Perioperative complications in liver transplantation using donation after cardiac death grafts: A propensity-matched study

Xiongxiong Pan, Worapot Apinyachon, Wei Xia, Johnny C. Hong, Ronald W. Busuttil, Randolph H. Steadman, Victor W. Xia

Research output: Contribution to journalArticlepeer-review

36 Scopus citations


Donation after cardiac death (DCD) is an important source for expanding the donor pool for liver transplantation (LT). Although the long-term outcomes of LT using DCD grafts have been extensively studied, perioperative complications related to DCD grafts are rarely reported. The aim of this study was to determine whether DCD grafts were associated with a higher incidence of postreperfusion complications and worse outcomes in adult LT patients. After institutional review board approval, the medical records of all adult patients who underwent LT at our medical center between 2004 and 2011 were reviewed. Postreperfusion complications and posttransplant outcomes were compared between patients receiving DCD grafts and patients receiving donation after brain death (DBD) grafts. In all, 74 patients received DCD grafts during the study period, and 1369 patients received DBD grafts. An initial comparison showed that many preoperative, prereperfusion, and donor variables in the DCD group differed significantly from those in the DBD group. Propensity matching was chosen so that adjustments could be made for the differences. A postmatching analysis showed that the preoperative, prereperfusion, and donor variables no longer differed between the 2 groups. The postreperfusion requirements for blood products and vasopressors, the posttransplant ventilation times, the incidence of posttransplant acute renal injury, and the 30-day and 1-year patient and graft survival rates were comparable between the 2 groups. However, patients receiving DCD grafts experienced significantly higher rates of hyperkalemia (33.8% versus 18.9%, P<0.05) and postreperfusion syndrome (PRS; 25.7% versus 12.3%, P<0.05). In conclusion, after adjustments for preoperative and prereperfusion risks via propensity matching, DCD grafts remained a risk factor for postreperfusion hyperkalemia and PRS. A prophylactic regimen aimed at decreasing postreperfusion hyperkalemia and PRS is recommended for the management of LT using DCD grafts. Liver Transpl 20:823-830, 2014.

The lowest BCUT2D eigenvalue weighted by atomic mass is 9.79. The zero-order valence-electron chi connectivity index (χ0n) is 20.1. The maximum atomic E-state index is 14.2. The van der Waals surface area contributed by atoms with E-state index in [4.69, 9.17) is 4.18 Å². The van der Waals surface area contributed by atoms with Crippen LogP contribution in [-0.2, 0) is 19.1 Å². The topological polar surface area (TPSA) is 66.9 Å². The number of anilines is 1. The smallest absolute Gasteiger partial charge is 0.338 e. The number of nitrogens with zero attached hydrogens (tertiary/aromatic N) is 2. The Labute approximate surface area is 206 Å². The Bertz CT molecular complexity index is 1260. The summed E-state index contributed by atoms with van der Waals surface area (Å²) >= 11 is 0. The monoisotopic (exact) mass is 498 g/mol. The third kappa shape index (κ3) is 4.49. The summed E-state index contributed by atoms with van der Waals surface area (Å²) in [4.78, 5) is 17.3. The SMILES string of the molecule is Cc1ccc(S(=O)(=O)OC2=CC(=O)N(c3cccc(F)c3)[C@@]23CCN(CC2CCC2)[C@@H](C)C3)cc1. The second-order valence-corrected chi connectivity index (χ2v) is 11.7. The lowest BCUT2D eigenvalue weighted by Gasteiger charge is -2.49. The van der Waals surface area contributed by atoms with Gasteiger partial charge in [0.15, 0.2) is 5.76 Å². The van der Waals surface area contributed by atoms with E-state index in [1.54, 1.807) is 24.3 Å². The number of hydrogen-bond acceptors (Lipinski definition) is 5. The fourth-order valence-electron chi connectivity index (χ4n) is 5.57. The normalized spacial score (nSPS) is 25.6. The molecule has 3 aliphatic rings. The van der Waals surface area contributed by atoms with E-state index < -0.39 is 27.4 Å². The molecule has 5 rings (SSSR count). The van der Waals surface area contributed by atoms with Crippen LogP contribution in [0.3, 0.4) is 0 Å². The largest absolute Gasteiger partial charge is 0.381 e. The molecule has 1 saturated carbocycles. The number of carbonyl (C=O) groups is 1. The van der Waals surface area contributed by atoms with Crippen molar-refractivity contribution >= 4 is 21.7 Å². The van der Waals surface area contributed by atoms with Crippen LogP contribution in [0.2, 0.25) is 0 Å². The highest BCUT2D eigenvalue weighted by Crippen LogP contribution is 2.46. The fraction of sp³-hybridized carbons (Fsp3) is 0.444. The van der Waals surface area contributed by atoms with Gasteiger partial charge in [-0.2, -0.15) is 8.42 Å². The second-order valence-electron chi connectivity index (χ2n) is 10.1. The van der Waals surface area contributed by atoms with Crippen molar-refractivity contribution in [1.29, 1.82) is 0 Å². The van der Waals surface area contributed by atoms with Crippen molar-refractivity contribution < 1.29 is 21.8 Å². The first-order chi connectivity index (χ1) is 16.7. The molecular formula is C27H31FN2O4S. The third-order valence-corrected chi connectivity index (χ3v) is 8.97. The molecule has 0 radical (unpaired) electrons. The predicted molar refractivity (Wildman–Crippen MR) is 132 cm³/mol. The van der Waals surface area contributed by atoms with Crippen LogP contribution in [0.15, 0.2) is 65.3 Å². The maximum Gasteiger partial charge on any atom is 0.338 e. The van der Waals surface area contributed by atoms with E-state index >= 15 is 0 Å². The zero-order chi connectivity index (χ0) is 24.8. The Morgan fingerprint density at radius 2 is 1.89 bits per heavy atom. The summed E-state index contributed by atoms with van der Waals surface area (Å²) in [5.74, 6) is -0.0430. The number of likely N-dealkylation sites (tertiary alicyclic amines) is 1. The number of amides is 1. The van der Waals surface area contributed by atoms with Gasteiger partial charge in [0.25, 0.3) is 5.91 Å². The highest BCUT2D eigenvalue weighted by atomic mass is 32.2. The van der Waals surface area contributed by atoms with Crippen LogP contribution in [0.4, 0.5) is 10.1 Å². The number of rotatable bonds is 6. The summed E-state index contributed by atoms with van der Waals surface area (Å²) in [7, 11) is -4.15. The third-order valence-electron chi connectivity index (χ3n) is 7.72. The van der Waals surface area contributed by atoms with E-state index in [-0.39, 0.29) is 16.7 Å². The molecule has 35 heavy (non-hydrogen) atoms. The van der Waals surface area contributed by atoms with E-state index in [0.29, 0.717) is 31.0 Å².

Original languageEnglish (US)
Pages (from-to)823-830
Number of pages8
JournalLiver Transplantation
Issue number7
StatePublished - Jul 2014

ASJC Scopus subject areas

  • Surgery
  • Hepatology
  • Transplantation


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